Sefton Central Labour MP Bill Esterson is backing a parliamentary bid to end the scandal of underpayment of homecare workers - many of whom illegally receive below the national minimum wage - and he is calling on Sefton Council to sign up to become an Ethical Care Council.
Mr Esterson has written to Sefton Council chief executive Margaret Carney to call for the council to sign up to UNISON’s ethical care charter which sets out to establish a minimum baseline for the safety, quality and dignity of homecare.
The charter urges councils, from the commissioning stage onwards, to ensure employment conditions allow home care providers to give their clients the best care possible.
By signing up to the charter, and becoming an Ethical Care Council, Sefton would pledge to only commission care from providers who:
- Give workers the freedom to provide appropriate care and be given the time to talk to their clients.
- Allocate clients the same homecare worker(s) wherever possible.
- Match the time allocated to visits to the particular needs of the client. In general, 15-minute visits will not be used as they undermine the dignity of the clients.
- Pay homecare workers for their travel time, their travel costs and other necessary expenses such as mobile phone use.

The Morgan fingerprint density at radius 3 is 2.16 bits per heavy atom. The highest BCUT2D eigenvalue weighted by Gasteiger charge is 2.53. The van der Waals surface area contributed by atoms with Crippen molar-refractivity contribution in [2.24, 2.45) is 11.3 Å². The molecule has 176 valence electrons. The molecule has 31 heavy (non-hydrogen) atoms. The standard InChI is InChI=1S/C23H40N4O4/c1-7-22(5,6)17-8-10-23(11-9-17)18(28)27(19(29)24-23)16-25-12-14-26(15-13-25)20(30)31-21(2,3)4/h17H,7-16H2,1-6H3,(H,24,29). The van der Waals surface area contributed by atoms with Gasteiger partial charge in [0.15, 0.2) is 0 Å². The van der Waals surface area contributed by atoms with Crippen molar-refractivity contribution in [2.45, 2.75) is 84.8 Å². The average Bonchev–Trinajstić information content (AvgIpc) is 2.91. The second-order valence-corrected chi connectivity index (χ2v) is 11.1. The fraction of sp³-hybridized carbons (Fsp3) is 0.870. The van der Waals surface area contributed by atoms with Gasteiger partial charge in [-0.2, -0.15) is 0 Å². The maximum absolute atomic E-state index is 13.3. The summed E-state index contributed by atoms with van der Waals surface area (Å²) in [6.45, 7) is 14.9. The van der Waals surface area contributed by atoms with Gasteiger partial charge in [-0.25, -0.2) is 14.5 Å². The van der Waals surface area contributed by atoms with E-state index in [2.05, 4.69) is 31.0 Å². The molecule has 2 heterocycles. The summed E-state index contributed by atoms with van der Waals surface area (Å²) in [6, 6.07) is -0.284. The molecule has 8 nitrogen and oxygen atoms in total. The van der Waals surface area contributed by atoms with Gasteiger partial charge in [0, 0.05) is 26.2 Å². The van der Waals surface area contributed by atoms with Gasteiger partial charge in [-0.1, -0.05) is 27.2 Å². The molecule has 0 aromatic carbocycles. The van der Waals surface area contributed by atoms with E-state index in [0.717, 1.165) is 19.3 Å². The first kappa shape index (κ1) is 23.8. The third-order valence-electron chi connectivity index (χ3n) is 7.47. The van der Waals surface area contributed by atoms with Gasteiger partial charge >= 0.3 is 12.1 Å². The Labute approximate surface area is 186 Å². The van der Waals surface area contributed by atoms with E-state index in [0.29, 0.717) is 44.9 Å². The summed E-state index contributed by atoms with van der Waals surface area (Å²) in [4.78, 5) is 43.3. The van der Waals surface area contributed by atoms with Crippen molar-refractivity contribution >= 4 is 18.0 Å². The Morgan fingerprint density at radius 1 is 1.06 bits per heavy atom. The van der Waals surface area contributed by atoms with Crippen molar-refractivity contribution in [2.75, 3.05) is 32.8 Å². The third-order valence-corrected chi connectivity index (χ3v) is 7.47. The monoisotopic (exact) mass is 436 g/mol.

- Schedule visits so that homecare workers are not forced to rush their time with clients or leave their clients early to get to the next one on time.
Sefton Central Labour MP Bill Esterson said he wanted Sefton to sign up to the charter to "tackle the homecare crisis".
Bill said: "This whole homecare crisis is not only a national outrage, it is a Sefton outrage.
"We have homecare workers illegally being paid below the national minimum wage which is having a direct impact on quality of care that some the most vulnerable people in our communities receive.
"The recent Unison report, Time To Care, found that: 79.1% of respondents reported that their work schedule is arranged in such a way that they either have to rush their work or leave a client early to get to their next visit on time; 57.8% of respondents were not paid for their travelling time between visits, which results in many being paid below the national minimum wage; 41.1% are not given specialist training to deal with their clients‚ specific medical needs, such as dementia and stroke related conditions.; and only 43.7% of respondents see fellow homecare workers on a daily basis at work. This isolation is not good for morale and impacts on the ability to learn and develop in the role.
"Urgent action needs to be taken to address this crisis, and that is why I have written to Margaret Carney to call for Sefton Council to sign up to UNISON’s ethical care charter.
"Our homecarers deserve more and the people who rely on their care deserve better."